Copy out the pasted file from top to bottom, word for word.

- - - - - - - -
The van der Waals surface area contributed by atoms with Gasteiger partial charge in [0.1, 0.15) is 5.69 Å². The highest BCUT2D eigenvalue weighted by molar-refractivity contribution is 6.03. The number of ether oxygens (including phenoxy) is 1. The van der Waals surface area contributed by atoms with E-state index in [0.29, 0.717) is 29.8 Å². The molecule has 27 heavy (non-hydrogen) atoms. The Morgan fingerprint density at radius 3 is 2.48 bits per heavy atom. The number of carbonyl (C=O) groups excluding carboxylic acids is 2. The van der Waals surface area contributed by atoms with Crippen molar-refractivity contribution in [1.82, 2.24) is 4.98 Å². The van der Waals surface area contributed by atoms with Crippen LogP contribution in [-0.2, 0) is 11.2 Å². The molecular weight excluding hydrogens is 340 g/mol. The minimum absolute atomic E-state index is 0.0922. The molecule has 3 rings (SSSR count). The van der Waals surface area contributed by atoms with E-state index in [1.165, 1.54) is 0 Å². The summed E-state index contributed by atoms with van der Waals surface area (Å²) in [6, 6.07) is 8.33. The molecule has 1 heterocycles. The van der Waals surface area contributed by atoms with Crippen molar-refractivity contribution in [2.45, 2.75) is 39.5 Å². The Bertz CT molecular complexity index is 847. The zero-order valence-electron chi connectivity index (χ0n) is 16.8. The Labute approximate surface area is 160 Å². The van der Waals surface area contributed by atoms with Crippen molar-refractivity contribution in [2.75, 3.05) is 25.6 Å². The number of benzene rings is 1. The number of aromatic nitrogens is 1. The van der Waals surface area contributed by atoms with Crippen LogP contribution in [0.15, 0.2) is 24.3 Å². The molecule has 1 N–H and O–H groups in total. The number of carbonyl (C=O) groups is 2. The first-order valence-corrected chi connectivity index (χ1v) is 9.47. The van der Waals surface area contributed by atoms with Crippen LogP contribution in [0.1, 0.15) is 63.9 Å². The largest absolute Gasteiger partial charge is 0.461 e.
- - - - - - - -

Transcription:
The van der Waals surface area contributed by atoms with Gasteiger partial charge in [0.1, 0.15) is 5.69 Å². The highest BCUT2D eigenvalue weighted by molar-refractivity contribution is 6.03. The number of ether oxygens (including phenoxy) is 1. The van der Waals surface area contributed by atoms with E-state index in [0.29, 0.717) is 29.8 Å². The molecule has 27 heavy (non-hydrogen) atoms. The Morgan fingerprint density at radius 3 is 2.48 bits per heavy atom. The number of carbonyl (C=O) groups excluding carboxylic acids is 2. The van der Waals surface area contributed by atoms with Crippen molar-refractivity contribution in [1.82, 2.24) is 4.98 Å². The van der Waals surface area contributed by atoms with Crippen LogP contribution in [-0.2, 0) is 11.2 Å². The molecular weight excluding hydrogens is 340 g/mol. The minimum absolute atomic E-state index is 0.0922. The molecule has 3 rings (SSSR count). The van der Waals surface area contributed by atoms with E-state index in [1.165, 1.54) is 0 Å². The summed E-state index contributed by atoms with van der Waals surface area (Å²) in [6, 6.07) is 8.33. The molecule has 1 heterocycles. The van der Waals surface area contributed by atoms with Crippen molar-refractivity contribution in [2.45, 2.75) is 39.5 Å². The Bertz CT molecular complexity index is 847. The zero-order valence-electron chi connectivity index (χ0n) is 16.8. The Labute approximate surface area is 160 Å². The van der Waals surface area contributed by atoms with Crippen molar-refractivity contribution in [2.75, 3.05) is 25.6 Å². The number of benzene rings is 1. The number of aromatic nitrogens is 1. The van der Waals surface area contributed by atoms with Crippen LogP contribution in [0.15, 0.2) is 24.3 Å². The molecule has 1 N–H and O–H groups in total. The number of carbonyl (C=O) groups is 2. The first-order valence-corrected chi connectivity index (χ1v) is 9.47. The van der Waals surface area contributed by atoms with Crippen LogP contribution in [0.1, 0.15) is 63.9 Å². The largest absolute Gasteiger partial charge is 0.461 e.